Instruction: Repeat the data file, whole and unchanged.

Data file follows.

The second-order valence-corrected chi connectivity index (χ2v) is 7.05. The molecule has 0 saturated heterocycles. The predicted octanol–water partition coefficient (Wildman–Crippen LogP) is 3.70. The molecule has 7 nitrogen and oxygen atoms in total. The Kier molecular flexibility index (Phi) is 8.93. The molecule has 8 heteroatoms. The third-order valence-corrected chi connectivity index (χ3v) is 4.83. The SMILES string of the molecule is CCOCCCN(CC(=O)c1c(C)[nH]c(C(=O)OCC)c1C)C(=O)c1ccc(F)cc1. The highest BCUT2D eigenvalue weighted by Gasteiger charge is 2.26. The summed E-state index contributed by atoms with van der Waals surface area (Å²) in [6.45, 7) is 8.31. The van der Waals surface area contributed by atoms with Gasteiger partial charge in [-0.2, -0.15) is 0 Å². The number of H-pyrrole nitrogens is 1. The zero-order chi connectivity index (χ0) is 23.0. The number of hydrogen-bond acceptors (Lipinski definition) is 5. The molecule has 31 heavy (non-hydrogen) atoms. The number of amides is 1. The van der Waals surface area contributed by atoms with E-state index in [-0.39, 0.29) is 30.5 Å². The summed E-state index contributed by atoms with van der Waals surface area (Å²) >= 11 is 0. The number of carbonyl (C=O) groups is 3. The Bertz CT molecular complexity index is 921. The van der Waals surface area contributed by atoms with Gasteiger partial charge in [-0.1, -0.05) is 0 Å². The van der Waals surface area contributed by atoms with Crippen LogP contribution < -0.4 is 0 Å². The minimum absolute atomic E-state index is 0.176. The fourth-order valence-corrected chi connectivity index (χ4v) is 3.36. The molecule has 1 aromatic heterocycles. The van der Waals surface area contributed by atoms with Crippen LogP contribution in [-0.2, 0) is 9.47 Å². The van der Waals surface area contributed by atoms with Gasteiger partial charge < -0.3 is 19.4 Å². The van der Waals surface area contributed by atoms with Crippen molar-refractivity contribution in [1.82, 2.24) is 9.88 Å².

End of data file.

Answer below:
The second-order valence-corrected chi connectivity index (χ2v) is 7.05. The molecule has 0 saturated heterocycles. The predicted octanol–water partition coefficient (Wildman–Crippen LogP) is 3.70. The molecule has 7 nitrogen and oxygen atoms in total. The Kier molecular flexibility index (Phi) is 8.93. The molecule has 8 heteroatoms. The third-order valence-corrected chi connectivity index (χ3v) is 4.83. The SMILES string of the molecule is CCOCCCN(CC(=O)c1c(C)[nH]c(C(=O)OCC)c1C)C(=O)c1ccc(F)cc1. The highest BCUT2D eigenvalue weighted by Gasteiger charge is 2.26. The summed E-state index contributed by atoms with van der Waals surface area (Å²) in [6.45, 7) is 8.31. The van der Waals surface area contributed by atoms with Gasteiger partial charge in [-0.2, -0.15) is 0 Å². The number of H-pyrrole nitrogens is 1. The zero-order chi connectivity index (χ0) is 23.0. The number of hydrogen-bond acceptors (Lipinski definition) is 5. The molecule has 31 heavy (non-hydrogen) atoms. The number of amides is 1. The van der Waals surface area contributed by atoms with E-state index in [-0.39, 0.29) is 30.5 Å². The summed E-state index contributed by atoms with van der Waals surface area (Å²) >= 11 is 0. The number of carbonyl (C=O) groups is 3. The Bertz CT molecular complexity index is 921. The van der Waals surface area contributed by atoms with Gasteiger partial charge in [-0.1, -0.05) is 0 Å². The van der Waals surface area contributed by atoms with Crippen LogP contribution < -0.4 is 0 Å². The minimum absolute atomic E-state index is 0.176. The fourth-order valence-corrected chi connectivity index (χ4v) is 3.36. The molecule has 1 aromatic heterocycles. The van der Waals surface area contributed by atoms with Crippen LogP contribution in [-0.2, 0) is 9.47 Å². The van der Waals surface area contributed by atoms with Gasteiger partial charge < -0.3 is 19.4 Å². The van der Waals surface area contributed by atoms with Crippen molar-refractivity contribution in [1.82, 2.24) is 9.88 Å².